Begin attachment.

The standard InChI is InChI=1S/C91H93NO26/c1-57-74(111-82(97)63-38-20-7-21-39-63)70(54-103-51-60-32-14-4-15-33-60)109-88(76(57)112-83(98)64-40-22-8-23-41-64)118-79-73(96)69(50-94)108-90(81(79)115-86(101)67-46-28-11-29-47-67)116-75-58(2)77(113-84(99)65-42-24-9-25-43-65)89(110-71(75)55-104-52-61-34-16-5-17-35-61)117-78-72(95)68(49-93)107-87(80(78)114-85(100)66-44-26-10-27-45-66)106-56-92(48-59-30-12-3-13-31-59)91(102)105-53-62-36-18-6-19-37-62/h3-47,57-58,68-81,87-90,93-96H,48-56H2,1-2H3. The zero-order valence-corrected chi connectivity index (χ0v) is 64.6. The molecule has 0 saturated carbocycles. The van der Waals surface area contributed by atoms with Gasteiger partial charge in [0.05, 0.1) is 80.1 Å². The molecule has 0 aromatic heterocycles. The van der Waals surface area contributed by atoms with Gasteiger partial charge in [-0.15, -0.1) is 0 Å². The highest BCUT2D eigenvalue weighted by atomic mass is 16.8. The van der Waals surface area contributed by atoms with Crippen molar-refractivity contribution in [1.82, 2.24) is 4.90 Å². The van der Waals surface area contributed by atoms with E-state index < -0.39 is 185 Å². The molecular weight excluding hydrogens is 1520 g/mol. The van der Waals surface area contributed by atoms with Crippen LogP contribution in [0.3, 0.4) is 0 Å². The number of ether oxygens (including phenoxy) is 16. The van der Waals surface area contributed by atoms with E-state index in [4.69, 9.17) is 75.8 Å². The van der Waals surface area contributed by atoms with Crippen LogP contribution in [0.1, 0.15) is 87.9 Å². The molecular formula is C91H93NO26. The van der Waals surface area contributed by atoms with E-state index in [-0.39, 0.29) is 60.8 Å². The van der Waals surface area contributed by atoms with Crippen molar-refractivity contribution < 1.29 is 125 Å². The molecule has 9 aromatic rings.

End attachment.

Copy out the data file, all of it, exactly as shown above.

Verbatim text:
The standard InChI is InChI=1S/C91H93NO26/c1-57-74(111-82(97)63-38-20-7-21-39-63)70(54-103-51-60-32-14-4-15-33-60)109-88(76(57)112-83(98)64-40-22-8-23-41-64)118-79-73(96)69(50-94)108-90(81(79)115-86(101)67-46-28-11-29-47-67)116-75-58(2)77(113-84(99)65-42-24-9-25-43-65)89(110-71(75)55-104-52-61-34-16-5-17-35-61)117-78-72(95)68(49-93)107-87(80(78)114-85(100)66-44-26-10-27-45-66)106-56-92(48-59-30-12-3-13-31-59)91(102)105-53-62-36-18-6-19-37-62/h3-47,57-58,68-81,87-90,93-96H,48-56H2,1-2H3. The zero-order valence-corrected chi connectivity index (χ0v) is 64.6. The molecule has 0 saturated carbocycles. The van der Waals surface area contributed by atoms with Gasteiger partial charge in [0.05, 0.1) is 80.1 Å². The molecule has 0 aromatic heterocycles. The van der Waals surface area contributed by atoms with Gasteiger partial charge in [-0.15, -0.1) is 0 Å². The highest BCUT2D eigenvalue weighted by atomic mass is 16.8. The van der Waals surface area contributed by atoms with Crippen molar-refractivity contribution in [1.82, 2.24) is 4.90 Å². The van der Waals surface area contributed by atoms with E-state index < -0.39 is 185 Å². The molecular weight excluding hydrogens is 1520 g/mol. The van der Waals surface area contributed by atoms with Crippen LogP contribution in [0.3, 0.4) is 0 Å². The number of ether oxygens (including phenoxy) is 16. The van der Waals surface area contributed by atoms with E-state index in [4.69, 9.17) is 75.8 Å². The van der Waals surface area contributed by atoms with Crippen LogP contribution in [0.1, 0.15) is 87.9 Å². The molecular formula is C91H93NO26. The van der Waals surface area contributed by atoms with E-state index in [-0.39, 0.29) is 60.8 Å². The van der Waals surface area contributed by atoms with Crippen molar-refractivity contribution < 1.29 is 125 Å². The molecule has 9 aromatic rings.